Dodgers’ successful trip ends with loss and concerns about pitching

Texas Rangers' players high-five after scoring.
Texas Rangers Ezequiel Duran and Brad Miller celebrate behind Dodgers catcher Austin Barnes after scoring during the third inning of the Dodgers’ 8-4 loss Sunday at Globe Life Field.
(Sam Hodde / Associated Press)

Step back for a wide-angle shot of the Dodgers’ second-half-opening trip to New York, Baltimore and Texas, and it’s hard to view it as anything but a success.

The Dodgers won six of nine games against the Mets, the American League East-leading Orioles and the AL West-leading Rangers, though the trip ended with a thud, Sunday’s 8-4 loss to the Rangers in Globe Life Field that began with Max Muncy’s first-inning grand slam and ended with eight zeros.

The offense produced 10 runs or more in three of the wins. Freddie Freeman went on a tear, batting .441 (15 for 34) with three homers, four doubles and nine RBIs on the trip, and Muncy, the all-or-nothing slugger who has 24 homers and 24 singles on the season, began to find a more relaxed approach and consistent stroke at the plate.


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The Dodgers played stout defense throughout, they ran the bases aggressively and smartly, and a bullpen that was one of the worst in baseball for the first two months of the season combined to give up just three earned runs and 17 hits in 33 ⅓ innings, striking out 27 and walking 12 for an 0.81 ERA in the nine games.

But zoom in for a closer look, especially at Sunday’s loss, and you can’t shield your eyes from the glaring weakness on a team with a 57-41 record and a four-game lead in the National League West: an injury-ravaged and inexperienced rotation.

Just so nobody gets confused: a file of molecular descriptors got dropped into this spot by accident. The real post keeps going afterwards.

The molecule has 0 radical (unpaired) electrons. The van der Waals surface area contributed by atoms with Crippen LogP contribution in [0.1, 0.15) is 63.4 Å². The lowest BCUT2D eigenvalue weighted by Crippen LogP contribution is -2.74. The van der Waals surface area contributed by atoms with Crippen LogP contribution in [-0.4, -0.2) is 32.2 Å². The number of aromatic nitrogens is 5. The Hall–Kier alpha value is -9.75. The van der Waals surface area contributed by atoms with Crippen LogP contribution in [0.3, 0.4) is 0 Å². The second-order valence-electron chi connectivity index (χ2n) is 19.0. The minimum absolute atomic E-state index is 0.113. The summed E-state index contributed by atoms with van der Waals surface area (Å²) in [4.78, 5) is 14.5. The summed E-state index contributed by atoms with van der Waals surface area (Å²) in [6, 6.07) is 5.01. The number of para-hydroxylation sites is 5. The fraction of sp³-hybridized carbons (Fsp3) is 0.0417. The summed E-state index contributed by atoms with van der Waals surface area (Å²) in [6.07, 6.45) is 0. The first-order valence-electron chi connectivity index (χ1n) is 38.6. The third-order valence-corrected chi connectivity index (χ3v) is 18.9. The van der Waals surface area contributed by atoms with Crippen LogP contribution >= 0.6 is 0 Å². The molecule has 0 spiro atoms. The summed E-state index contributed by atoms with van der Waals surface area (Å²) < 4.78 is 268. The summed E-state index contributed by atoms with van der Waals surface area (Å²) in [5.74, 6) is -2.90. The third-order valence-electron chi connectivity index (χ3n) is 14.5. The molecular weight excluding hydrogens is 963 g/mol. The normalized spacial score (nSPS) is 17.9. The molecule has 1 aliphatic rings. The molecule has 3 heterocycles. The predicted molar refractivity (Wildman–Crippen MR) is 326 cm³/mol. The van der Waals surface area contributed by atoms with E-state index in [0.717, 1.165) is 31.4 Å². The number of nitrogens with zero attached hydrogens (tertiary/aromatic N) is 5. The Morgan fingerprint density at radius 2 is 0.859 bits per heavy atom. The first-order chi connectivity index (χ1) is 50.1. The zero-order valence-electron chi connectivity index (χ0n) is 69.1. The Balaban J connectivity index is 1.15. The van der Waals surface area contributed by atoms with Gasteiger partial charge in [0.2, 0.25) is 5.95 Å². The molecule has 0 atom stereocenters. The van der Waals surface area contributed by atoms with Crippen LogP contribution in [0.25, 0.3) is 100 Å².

Gifted with a four-run lead before taking the mound, Dodgers starter Emmet Sheehan gave it all back and more, the rookie right-hander yielding eight runs and eight hits in 3 ⅔ innings and walking five, all of whom scored, a shoddy outing that only accentuated the team’s need to acquire a starting pitcher before the Aug. 1 trade deadline.

A pair of first-inning free passes and Jonah Heim’s two-run double to right-center field pulled the Rangers to within 4-2. Two more walks and RBI singles by Marcus Semien, Nathaniel Lowe and Josh Jung in the second inning pushed the Rangers ahead 5-4.

Singles by Ezequiel Duran and Brad Miller and Leody Taveras’ two-run double to right-center gave Texas a 7-4 lead in the third, and Heim’s two-out walk and Duran’s RBI double to left made it 8-4 in the fourth.

“You can’t defend a walk,” Dodgers manager Dave Roberts said. “To put up a big number in the first inning and to come back and walk the first couple of guys and put us in a tough spot … Emmet just wasn’t sharp today.”


A four-run, first-inning lead sends most veteran pitchers into relax-and-attack mode, but Sheehan is a 23-year-old who jumped from double-A to the big leagues in June and was making his sixth major league start.

Dodgers starting pitcher Emmet Sheehan leaves the mound.
Dodgers starting pitcher Emmet Sheehan walks off the mound during the fourth inning of the Dodgers’ 8-4 loss Sunday to the Rangers.
(Sam Hodde / Associated Press)

Roberts thought Sheehan, whose average fastball velocity of 94.6 mph on Sunday was down from his season average of 95.7 mph, was more tentative than tenacious.